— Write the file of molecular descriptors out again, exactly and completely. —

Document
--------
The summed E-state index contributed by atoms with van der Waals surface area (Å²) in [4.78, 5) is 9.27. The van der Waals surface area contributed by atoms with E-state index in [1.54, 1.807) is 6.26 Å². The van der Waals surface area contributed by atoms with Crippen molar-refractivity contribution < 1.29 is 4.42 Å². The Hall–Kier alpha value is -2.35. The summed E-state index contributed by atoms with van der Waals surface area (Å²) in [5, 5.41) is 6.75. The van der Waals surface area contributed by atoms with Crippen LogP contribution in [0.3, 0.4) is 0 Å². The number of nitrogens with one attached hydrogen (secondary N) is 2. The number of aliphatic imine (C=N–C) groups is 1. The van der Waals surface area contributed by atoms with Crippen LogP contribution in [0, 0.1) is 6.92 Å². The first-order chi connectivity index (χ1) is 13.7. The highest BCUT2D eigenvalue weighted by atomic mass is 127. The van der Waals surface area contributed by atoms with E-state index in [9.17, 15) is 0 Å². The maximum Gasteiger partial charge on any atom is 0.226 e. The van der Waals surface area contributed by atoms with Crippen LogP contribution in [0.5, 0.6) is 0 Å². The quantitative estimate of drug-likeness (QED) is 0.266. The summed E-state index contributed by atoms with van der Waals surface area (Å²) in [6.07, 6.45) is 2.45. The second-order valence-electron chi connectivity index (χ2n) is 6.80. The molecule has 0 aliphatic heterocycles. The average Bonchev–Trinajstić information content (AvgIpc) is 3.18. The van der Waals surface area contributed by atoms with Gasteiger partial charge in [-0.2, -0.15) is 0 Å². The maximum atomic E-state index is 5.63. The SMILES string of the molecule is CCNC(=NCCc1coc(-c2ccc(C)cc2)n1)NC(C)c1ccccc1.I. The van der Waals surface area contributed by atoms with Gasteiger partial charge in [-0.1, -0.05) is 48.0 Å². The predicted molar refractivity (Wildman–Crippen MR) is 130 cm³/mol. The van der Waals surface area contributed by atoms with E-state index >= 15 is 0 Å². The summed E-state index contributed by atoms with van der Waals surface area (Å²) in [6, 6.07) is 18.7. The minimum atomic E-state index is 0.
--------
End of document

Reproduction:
The summed E-state index contributed by atoms with van der Waals surface area (Å²) in [4.78, 5) is 9.27. The van der Waals surface area contributed by atoms with E-state index in [1.54, 1.807) is 6.26 Å². The van der Waals surface area contributed by atoms with Crippen molar-refractivity contribution < 1.29 is 4.42 Å². The Hall–Kier alpha value is -2.35. The summed E-state index contributed by atoms with van der Waals surface area (Å²) in [5, 5.41) is 6.75. The van der Waals surface area contributed by atoms with Crippen LogP contribution in [0.3, 0.4) is 0 Å². The number of nitrogens with one attached hydrogen (secondary N) is 2. The number of aliphatic imine (C=N–C) groups is 1. The van der Waals surface area contributed by atoms with Crippen LogP contribution in [0, 0.1) is 6.92 Å². The first-order chi connectivity index (χ1) is 13.7. The highest BCUT2D eigenvalue weighted by atomic mass is 127. The van der Waals surface area contributed by atoms with E-state index in [9.17, 15) is 0 Å². The maximum Gasteiger partial charge on any atom is 0.226 e. The van der Waals surface area contributed by atoms with Crippen LogP contribution in [0.5, 0.6) is 0 Å². The quantitative estimate of drug-likeness (QED) is 0.266. The summed E-state index contributed by atoms with van der Waals surface area (Å²) in [6.07, 6.45) is 2.45. The second-order valence-electron chi connectivity index (χ2n) is 6.80. The molecule has 0 aliphatic heterocycles. The average Bonchev–Trinajstić information content (AvgIpc) is 3.18. The van der Waals surface area contributed by atoms with Gasteiger partial charge in [-0.2, -0.15) is 0 Å². The maximum atomic E-state index is 5.63. The SMILES string of the molecule is CCNC(=NCCc1coc(-c2ccc(C)cc2)n1)NC(C)c1ccccc1.I. The van der Waals surface area contributed by atoms with Gasteiger partial charge in [-0.1, -0.05) is 48.0 Å². The predicted molar refractivity (Wildman–Crippen MR) is 130 cm³/mol. The van der Waals surface area contributed by atoms with E-state index >= 15 is 0 Å². The summed E-state index contributed by atoms with van der Waals surface area (Å²) in [6, 6.07) is 18.7. The minimum atomic E-state index is 0.